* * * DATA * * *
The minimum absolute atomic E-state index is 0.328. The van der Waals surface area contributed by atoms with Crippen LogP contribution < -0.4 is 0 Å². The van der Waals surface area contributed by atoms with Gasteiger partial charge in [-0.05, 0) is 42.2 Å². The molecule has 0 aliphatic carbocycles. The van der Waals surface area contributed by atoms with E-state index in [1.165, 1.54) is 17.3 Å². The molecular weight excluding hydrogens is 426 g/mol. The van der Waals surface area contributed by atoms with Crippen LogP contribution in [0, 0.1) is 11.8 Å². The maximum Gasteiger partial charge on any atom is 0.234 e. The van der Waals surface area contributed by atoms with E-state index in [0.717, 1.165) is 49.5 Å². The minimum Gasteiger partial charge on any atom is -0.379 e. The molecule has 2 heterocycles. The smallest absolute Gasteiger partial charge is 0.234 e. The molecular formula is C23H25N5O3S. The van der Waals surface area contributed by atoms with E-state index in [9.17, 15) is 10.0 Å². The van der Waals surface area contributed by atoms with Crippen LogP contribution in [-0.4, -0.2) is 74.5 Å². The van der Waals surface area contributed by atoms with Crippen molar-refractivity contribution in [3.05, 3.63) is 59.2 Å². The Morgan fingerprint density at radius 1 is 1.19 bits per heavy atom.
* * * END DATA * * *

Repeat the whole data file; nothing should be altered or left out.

The minimum absolute atomic E-state index is 0.328. The van der Waals surface area contributed by atoms with Crippen LogP contribution < -0.4 is 0 Å². The van der Waals surface area contributed by atoms with Gasteiger partial charge in [-0.05, 0) is 42.2 Å². The molecule has 0 aliphatic carbocycles. The van der Waals surface area contributed by atoms with E-state index in [1.165, 1.54) is 17.3 Å². The molecular weight excluding hydrogens is 426 g/mol. The van der Waals surface area contributed by atoms with Crippen LogP contribution in [0, 0.1) is 11.8 Å². The maximum Gasteiger partial charge on any atom is 0.234 e. The van der Waals surface area contributed by atoms with E-state index in [0.717, 1.165) is 49.5 Å². The minimum Gasteiger partial charge on any atom is -0.379 e. The molecule has 2 heterocycles. The smallest absolute Gasteiger partial charge is 0.234 e. The molecular formula is C23H25N5O3S. The van der Waals surface area contributed by atoms with E-state index in [9.17, 15) is 10.0 Å². The van der Waals surface area contributed by atoms with Crippen LogP contribution in [-0.4, -0.2) is 74.5 Å². The van der Waals surface area contributed by atoms with Crippen molar-refractivity contribution in [3.05, 3.63) is 59.2 Å². The Morgan fingerprint density at radius 1 is 1.19 bits per heavy atom.